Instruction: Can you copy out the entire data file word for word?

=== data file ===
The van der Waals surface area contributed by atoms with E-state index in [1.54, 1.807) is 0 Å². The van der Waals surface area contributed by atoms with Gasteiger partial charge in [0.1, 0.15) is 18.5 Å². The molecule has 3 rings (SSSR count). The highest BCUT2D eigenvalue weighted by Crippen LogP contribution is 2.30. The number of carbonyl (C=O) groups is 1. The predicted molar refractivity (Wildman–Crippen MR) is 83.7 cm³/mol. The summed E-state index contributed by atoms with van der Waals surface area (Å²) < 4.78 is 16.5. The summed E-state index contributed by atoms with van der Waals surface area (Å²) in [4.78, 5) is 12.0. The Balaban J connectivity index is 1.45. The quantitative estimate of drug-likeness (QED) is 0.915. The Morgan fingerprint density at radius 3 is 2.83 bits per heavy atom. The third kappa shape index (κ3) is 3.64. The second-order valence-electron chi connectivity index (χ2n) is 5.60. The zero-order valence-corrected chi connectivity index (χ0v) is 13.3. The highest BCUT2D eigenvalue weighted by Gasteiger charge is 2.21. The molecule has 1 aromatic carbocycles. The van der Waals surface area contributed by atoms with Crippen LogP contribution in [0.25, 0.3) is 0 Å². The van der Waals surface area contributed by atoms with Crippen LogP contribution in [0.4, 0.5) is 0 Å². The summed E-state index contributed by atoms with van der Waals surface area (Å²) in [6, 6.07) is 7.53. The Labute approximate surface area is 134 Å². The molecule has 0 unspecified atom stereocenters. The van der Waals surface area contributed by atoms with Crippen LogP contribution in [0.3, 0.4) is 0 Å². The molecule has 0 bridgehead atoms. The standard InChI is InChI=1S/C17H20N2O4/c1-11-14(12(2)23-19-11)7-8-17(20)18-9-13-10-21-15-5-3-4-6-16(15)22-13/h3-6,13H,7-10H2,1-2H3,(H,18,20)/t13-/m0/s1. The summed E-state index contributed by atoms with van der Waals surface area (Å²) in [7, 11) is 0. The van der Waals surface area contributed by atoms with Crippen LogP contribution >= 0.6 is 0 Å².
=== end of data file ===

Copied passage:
The van der Waals surface area contributed by atoms with E-state index in [1.54, 1.807) is 0 Å². The van der Waals surface area contributed by atoms with Gasteiger partial charge in [0.1, 0.15) is 18.5 Å². The molecule has 3 rings (SSSR count). The highest BCUT2D eigenvalue weighted by Crippen LogP contribution is 2.30. The number of carbonyl (C=O) groups is 1. The predicted molar refractivity (Wildman–Crippen MR) is 83.7 cm³/mol. The summed E-state index contributed by atoms with van der Waals surface area (Å²) < 4.78 is 16.5. The summed E-state index contributed by atoms with van der Waals surface area (Å²) in [4.78, 5) is 12.0. The Balaban J connectivity index is 1.45. The quantitative estimate of drug-likeness (QED) is 0.915. The Morgan fingerprint density at radius 3 is 2.83 bits per heavy atom. The third kappa shape index (κ3) is 3.64. The second-order valence-electron chi connectivity index (χ2n) is 5.60. The zero-order valence-corrected chi connectivity index (χ0v) is 13.3. The highest BCUT2D eigenvalue weighted by Gasteiger charge is 2.21. The molecule has 1 aromatic carbocycles. The van der Waals surface area contributed by atoms with Crippen LogP contribution in [0.25, 0.3) is 0 Å². The van der Waals surface area contributed by atoms with Crippen LogP contribution in [0.4, 0.5) is 0 Å². The summed E-state index contributed by atoms with van der Waals surface area (Å²) in [6, 6.07) is 7.53. The Labute approximate surface area is 134 Å². The molecule has 0 unspecified atom stereocenters. The van der Waals surface area contributed by atoms with Crippen LogP contribution in [0.3, 0.4) is 0 Å². The molecule has 0 bridgehead atoms. The standard InChI is InChI=1S/C17H20N2O4/c1-11-14(12(2)23-19-11)7-8-17(20)18-9-13-10-21-15-5-3-4-6-16(15)22-13/h3-6,13H,7-10H2,1-2H3,(H,18,20)/t13-/m0/s1. The summed E-state index contributed by atoms with van der Waals surface area (Å²) in [7, 11) is 0. The van der Waals surface area contributed by atoms with Crippen LogP contribution >= 0.6 is 0 Å².